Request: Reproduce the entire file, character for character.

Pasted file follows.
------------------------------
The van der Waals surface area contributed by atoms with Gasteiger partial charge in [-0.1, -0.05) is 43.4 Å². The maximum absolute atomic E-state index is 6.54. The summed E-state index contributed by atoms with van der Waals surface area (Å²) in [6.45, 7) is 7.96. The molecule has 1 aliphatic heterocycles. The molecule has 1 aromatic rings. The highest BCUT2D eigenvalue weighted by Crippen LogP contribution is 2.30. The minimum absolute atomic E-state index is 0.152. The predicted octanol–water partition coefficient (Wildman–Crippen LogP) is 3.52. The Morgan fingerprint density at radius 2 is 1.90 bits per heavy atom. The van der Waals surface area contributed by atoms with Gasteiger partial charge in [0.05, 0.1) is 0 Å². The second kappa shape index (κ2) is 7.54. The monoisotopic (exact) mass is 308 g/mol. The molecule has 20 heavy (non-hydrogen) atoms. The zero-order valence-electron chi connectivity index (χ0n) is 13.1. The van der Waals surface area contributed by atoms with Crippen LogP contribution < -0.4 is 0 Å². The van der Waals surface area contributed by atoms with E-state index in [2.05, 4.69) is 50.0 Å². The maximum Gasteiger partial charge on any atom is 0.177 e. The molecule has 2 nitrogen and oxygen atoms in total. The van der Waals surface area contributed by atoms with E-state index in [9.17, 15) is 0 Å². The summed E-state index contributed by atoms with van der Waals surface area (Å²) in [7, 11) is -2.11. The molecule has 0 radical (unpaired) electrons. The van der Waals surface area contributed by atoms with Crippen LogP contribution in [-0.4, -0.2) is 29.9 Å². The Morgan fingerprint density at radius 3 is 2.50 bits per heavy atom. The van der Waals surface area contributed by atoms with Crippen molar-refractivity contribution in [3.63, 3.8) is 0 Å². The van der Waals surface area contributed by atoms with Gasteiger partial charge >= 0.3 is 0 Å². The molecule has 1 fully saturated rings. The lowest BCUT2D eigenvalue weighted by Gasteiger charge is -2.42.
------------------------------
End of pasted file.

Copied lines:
The van der Waals surface area contributed by atoms with Gasteiger partial charge in [-0.1, -0.05) is 43.4 Å². The maximum absolute atomic E-state index is 6.54. The summed E-state index contributed by atoms with van der Waals surface area (Å²) in [6.45, 7) is 7.96. The molecule has 1 aliphatic heterocycles. The molecule has 1 aromatic rings. The highest BCUT2D eigenvalue weighted by Crippen LogP contribution is 2.30. The minimum absolute atomic E-state index is 0.152. The predicted octanol–water partition coefficient (Wildman–Crippen LogP) is 3.52. The Morgan fingerprint density at radius 2 is 1.90 bits per heavy atom. The van der Waals surface area contributed by atoms with Gasteiger partial charge in [0.05, 0.1) is 0 Å². The second kappa shape index (κ2) is 7.54. The monoisotopic (exact) mass is 308 g/mol. The molecule has 20 heavy (non-hydrogen) atoms. The zero-order valence-electron chi connectivity index (χ0n) is 13.1. The van der Waals surface area contributed by atoms with Crippen LogP contribution < -0.4 is 0 Å². The van der Waals surface area contributed by atoms with E-state index in [2.05, 4.69) is 50.0 Å². The maximum Gasteiger partial charge on any atom is 0.177 e. The molecule has 2 nitrogen and oxygen atoms in total. The van der Waals surface area contributed by atoms with E-state index in [9.17, 15) is 0 Å². The summed E-state index contributed by atoms with van der Waals surface area (Å²) in [7, 11) is -2.11. The molecule has 0 radical (unpaired) electrons. The van der Waals surface area contributed by atoms with Crippen LogP contribution in [-0.4, -0.2) is 29.9 Å². The Morgan fingerprint density at radius 3 is 2.50 bits per heavy atom. The van der Waals surface area contributed by atoms with Crippen molar-refractivity contribution in [3.63, 3.8) is 0 Å². The van der Waals surface area contributed by atoms with Gasteiger partial charge >= 0.3 is 0 Å². The molecule has 1 fully saturated rings. The lowest BCUT2D eigenvalue weighted by Gasteiger charge is -2.42.